Our teak deck had been laid in 2001, when the boat was new. It was definitely getting a bit old now. The wood was wearing thin in places, but overall still okay. However, something strange had happened to the black caulking between the strips of teak. When the intense Mediterranean sun was shining on the deck, heating it to silly temperatures so you couldn't walk barefoot, the black caulking was going sticky, reverting more or less to its original, liquid state. Only a few small spots at first, which I initially scraped out, cleaned up and then re-caulked, but this summer it was getting out of hand and starting to appear in larger patches. One such patch was on the starboard side of the foredeck, and we just avoided stepping there as much as possible.
After having a lovely time in our remote island hideout, we went up the first gulf between the fingers of the southern Peleponnese, the Kolpos Messiniakos (Messenian gulf). The first stop here was Koroni, where the following drama played out. We'd anchored in the big bay, between a few moored fishing boats and some other yachts at anchor. Behind us a large rocky breakwater provided shelter from easterly swell and wind. Cozy place and we were the first boat behind the breakwater, so upwind of everyone else, which is our preference.
Unfortunately this didn't last long. We had planned to visit the town by dinghy, but before we could get ready, the wind shifted to the northwest, picked up and some fetch started to build. We now were downwind of everyone, with a breakwater behind us. Not our preferred situation, but not normally a problem, as we do set our anchor properly and test it with full reverse on the engine, so we know it holds. The problems usually arise from other people not caring so much about their anchoring, as happened that day.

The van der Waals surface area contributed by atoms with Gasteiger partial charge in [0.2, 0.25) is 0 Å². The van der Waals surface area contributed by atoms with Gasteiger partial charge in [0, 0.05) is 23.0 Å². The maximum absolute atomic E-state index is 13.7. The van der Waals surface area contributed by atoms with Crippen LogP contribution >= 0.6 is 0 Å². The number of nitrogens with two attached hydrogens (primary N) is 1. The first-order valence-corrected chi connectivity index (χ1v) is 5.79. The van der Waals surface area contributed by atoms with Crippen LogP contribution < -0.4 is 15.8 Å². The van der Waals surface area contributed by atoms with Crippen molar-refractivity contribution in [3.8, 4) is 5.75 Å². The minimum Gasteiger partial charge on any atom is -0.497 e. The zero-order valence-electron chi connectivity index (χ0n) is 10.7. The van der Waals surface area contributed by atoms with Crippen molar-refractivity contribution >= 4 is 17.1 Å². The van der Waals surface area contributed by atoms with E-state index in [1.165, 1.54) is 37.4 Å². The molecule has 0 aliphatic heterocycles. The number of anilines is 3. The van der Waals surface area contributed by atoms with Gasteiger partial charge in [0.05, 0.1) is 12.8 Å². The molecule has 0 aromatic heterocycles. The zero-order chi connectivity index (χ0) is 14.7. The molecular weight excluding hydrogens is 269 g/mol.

The wind was perhaps 20-25 knots with some higher gusts, nothing dramatic, but a small boat upwind started to slowly come closer, which meant its anchor must be dragging. It was first heading for a catamaran, but as the wind shifted direction, it started to head for our bow. We fired up our engine and grabbed some fenders. The boat was now close enough for us to see their open companionway and some swimwear hanging around, so we expected they were below and hadn't yet noticed they were dragging. We shouted to raise their attention, but nobody showed up. Uh oh.
Okay I thought, we'd get out of the way while we still can. Elvyra took the helm and I went to the bow to operate the windlass. We picked up most of our chain, getting very close to the dragging sailboat in doing so, but weren't quite at our anchor yet when much to my surprise, the windlass stopped with a clunk and the chain was now rigid, going straight down. Stuck on something, damnit! The other boat had meanwhile dragged further and was right ahead of us. I still couldn't see anyone on board and there was no tender, so I had to assume they had left everything open and gone to town, probably sitting in a taverna enjoying a beer and having no idea what was happening to their boat.
This was not good. We couldn't leave quickly (abandoning the anchor gear was an option, but would mean spooling out all 75m of chain, which takes a while). We couldn't avoid the boat, which was swinging left and right directly in front of us, and even if we did manage that, their anchor would drag through our chain and get entangled. Not to mention the breakwater behind us now making me a little nervous. I had to think for a minute. This wasn't helped by loud shouting in French from the catamaran. Neither of us speaks French and we had no idea what he wanted, but it wasn't helping, so I ignored him and focused on the problem.